The other day I had the misfortune of driving into one of the Pink Ribbon events that seem to be everywhere these days. Every month is breast cancer month and every weekend there is a “waddle for the cure” event somewhere. You can’t watch a sportsball game without seeing some bright pink mixed into the uniforms. The one I ran into was a 5K where middle-aged women “unite” to display their “passion” for “fighting” cancer. Like Hitler, women are passionate and enjoy fighting.
The Susan G. Komen Foundation is a racket, just like any large charity. The bulk of the money they raise is spent on raising money, which requires hiring scads of people, who need supervision by well-paid administrators. Some money goes to charity, but how much ever ends up doing any good is debatable. People more cynical than me suggest the whole point of the Komen operation is to facilitate “pink washing” by corporations looking to keeps the gals off their back.
I don’t know if that is true, but I do know that heart disease is the number one killer of women and it is not even a close. The next seven killers on the list account for fewer deaths than heart disease. Breast cancer is very treatable and the treatments are fairly mild compared to most other cancers. There are exceptions, but you would much prefer to have breast cancer than colon cancer or congestive heart failure. You won’t see women sporting brown or red ribbons for those diseases.
Komen and the pink washing rackets are not unique. All of the big charities are rackets run mostly to employ managerial types and keep them in a lifestyle they believe they deserve. I recall once going to the campus of the Red Cross, outside DC, and seeing what looked like a luxury car dealership. It was the executive parking lot. At the time, Bob Dole’s old lady was President of the “charity” and she was pulling down a million per year. It’s called “doing well by doing good.”
This is a feature of the managerial state. The people running big charities, not-for-profits, think tanks, NGO’s and so on, have no real way to make money outside of stealing via taxes. They make nothing anyone wants to buy. They create nothing anyone needs. They have no salable talents that the private sector demands. Instead, they create demand for their labors by turning society’s virtues into vices. In the case of charities, that means exploiting American generosity and civic mindedness.
This is most evident in our elections. We now have armies of people who make their living entirely from elections. Many of them work for both parties. Not so long ago, these were jobs handled by low paid staffers and volunteers. I’m old enough to remember when my Congressman had three staffers and relied entirely on volunteers for his election staff. Today, your local congressman has at least a dozen staffers, many making six figure salaries. Most have law degrees from prestigious universities.
When people in the political class get bored, they hop over into the media for a while. The cable channels are littered with “veteran campaign consultants” and former elected officials. We live in an age where it is no longer possible to draw a line between the rulers, the people working for the rulers and the people reporting on them. American public life is an amorphous noisy blob that serves no obvious purpose other than to exploit people’s desire to be well informed citizens.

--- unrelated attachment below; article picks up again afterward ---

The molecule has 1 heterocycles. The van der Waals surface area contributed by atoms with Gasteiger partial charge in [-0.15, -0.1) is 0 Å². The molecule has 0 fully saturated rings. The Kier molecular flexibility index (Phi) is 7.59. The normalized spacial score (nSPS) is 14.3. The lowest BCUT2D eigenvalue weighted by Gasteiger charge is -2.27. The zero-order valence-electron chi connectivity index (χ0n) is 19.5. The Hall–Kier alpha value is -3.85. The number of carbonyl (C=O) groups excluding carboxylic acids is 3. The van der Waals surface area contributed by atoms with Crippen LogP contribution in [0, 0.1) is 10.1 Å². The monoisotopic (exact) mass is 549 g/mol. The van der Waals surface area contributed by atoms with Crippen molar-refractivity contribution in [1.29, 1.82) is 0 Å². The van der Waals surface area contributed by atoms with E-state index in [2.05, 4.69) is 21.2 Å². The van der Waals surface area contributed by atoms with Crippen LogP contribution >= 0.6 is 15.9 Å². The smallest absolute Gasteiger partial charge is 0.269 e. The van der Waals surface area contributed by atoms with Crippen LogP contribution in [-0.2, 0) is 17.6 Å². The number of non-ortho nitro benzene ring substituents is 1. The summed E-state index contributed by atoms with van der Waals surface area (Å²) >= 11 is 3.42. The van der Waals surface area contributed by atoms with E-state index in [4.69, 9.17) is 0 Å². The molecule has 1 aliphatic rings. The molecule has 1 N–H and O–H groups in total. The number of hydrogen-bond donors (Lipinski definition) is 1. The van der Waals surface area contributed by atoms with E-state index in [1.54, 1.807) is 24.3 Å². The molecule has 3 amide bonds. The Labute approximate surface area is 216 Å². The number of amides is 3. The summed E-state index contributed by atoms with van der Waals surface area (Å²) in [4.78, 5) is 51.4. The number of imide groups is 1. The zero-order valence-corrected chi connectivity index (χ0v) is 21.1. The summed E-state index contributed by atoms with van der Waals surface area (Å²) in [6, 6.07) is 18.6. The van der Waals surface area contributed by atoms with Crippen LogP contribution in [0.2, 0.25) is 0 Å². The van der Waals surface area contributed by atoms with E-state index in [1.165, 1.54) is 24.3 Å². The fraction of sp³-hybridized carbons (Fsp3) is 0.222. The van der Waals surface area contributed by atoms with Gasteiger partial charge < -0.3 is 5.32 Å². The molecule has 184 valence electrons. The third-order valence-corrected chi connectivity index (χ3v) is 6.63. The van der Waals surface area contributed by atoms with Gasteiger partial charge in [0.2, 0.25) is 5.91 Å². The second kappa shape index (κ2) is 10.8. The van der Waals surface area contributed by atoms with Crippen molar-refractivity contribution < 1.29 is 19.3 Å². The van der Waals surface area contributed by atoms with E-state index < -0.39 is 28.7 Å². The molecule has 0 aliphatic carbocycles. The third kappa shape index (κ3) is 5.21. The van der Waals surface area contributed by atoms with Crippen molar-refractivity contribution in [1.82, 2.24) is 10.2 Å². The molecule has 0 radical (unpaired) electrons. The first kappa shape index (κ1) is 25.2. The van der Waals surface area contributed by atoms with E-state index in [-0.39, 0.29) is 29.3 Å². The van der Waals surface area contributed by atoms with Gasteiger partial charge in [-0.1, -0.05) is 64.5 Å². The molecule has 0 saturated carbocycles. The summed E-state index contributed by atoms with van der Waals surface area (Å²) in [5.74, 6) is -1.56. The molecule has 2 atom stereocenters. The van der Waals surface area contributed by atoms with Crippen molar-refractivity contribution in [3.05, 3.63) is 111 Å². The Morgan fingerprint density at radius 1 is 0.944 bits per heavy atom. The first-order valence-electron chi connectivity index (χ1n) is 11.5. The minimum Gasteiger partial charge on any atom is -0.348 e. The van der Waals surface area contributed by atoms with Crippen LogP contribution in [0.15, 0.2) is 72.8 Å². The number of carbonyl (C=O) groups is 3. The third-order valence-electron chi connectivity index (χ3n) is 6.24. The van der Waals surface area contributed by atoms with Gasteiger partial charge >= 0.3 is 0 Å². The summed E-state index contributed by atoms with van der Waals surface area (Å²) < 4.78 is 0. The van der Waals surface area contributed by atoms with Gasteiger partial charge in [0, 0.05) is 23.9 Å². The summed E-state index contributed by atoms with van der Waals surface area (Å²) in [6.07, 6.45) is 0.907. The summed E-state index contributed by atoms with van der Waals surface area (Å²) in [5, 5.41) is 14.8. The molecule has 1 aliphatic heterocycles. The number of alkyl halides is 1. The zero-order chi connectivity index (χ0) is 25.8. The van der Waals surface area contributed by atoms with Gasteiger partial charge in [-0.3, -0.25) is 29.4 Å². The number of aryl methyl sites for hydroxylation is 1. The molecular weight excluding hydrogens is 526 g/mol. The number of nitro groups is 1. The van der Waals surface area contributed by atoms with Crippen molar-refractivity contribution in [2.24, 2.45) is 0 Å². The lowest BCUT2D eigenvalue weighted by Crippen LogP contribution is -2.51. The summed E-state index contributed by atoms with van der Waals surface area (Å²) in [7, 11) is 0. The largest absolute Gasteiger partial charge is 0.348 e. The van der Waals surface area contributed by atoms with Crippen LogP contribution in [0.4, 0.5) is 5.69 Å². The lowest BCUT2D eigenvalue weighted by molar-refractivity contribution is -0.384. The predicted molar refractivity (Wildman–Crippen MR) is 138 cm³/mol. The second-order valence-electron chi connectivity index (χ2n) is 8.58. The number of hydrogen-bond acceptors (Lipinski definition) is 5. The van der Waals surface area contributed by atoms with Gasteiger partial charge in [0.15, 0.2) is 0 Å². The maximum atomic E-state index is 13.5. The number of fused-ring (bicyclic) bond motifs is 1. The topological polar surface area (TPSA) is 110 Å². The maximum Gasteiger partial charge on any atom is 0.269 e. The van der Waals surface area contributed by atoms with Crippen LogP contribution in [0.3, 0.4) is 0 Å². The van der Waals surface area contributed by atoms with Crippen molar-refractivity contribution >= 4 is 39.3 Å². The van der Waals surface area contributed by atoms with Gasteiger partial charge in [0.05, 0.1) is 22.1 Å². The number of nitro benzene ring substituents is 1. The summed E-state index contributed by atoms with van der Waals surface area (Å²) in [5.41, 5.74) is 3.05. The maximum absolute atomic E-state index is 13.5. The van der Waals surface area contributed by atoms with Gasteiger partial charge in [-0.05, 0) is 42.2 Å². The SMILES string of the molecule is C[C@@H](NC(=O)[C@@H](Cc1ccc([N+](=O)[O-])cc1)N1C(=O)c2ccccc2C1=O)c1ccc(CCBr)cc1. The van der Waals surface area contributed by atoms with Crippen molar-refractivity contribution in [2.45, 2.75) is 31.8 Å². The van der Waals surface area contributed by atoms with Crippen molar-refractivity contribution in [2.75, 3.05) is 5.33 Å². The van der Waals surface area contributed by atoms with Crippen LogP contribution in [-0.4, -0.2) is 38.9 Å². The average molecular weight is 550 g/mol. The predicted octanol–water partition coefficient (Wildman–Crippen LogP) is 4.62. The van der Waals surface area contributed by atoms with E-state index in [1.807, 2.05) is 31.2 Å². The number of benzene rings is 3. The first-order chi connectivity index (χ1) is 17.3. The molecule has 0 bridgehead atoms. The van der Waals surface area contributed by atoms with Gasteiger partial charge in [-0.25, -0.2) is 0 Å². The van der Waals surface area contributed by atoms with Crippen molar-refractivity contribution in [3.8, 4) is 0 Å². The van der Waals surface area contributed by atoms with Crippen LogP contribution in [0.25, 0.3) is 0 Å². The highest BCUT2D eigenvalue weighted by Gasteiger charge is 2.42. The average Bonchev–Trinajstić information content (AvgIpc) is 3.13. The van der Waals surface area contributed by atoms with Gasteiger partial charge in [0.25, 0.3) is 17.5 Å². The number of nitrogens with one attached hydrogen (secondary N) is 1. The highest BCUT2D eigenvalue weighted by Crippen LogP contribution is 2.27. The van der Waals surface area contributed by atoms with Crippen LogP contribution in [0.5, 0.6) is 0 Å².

The ugly part of this is that the politics industry, in the process of exploiting the citizen’s desire to be informed, generates massive amounts of false information to fill in the gaps in the narrative, in order to promote the interests of the managerial class. As a result, public trust declines, not just in the media, but in the institutions of society as well. We live in a age of seemingly unlimited media, yet people are not only less informed, they don’t believe anything they see in the media.
The counter to these observations is that people have been finding ways to profit from the good intentions of others long before the concept of the managerial state. This is true, but it was always small scale and ad hoc. What we are living in today is large scale and systematic. The tax code, for example, has been warped to provide for the existence of not-for-profit organizations that do nothing but politics. All of the big foot opinion sites are now non-profits. Many of the campaign organizations are now non-profits, calling themselves educational organizations.
The rapaciousness of the managerial state is a feature. It must bend all of a society’s institutions to the perpetuation of the managerial class, because it has no other way to generate income. If the boys and girls of National Review, for example, had to rely on paying customers, they would starve to death. If candidates could go directly to rich people for funding their campaigns, there would be no need for the campaign industrial complex and its money laundering services.
Human societies go through periods where they create and accumulate surpluses of wealth. Similarly, they go through periods where they consume their surpluses until they reach a crisis. This is when there is no more surplus to consume. It very well may be that the emergence of a managerial class is the signal that a modern society is heading into the consumption phase. Given the fiscal health of the West, it is not unreasonable to think that we have consumed the benefits of the technological revolution and we are now hurtling toward crisis.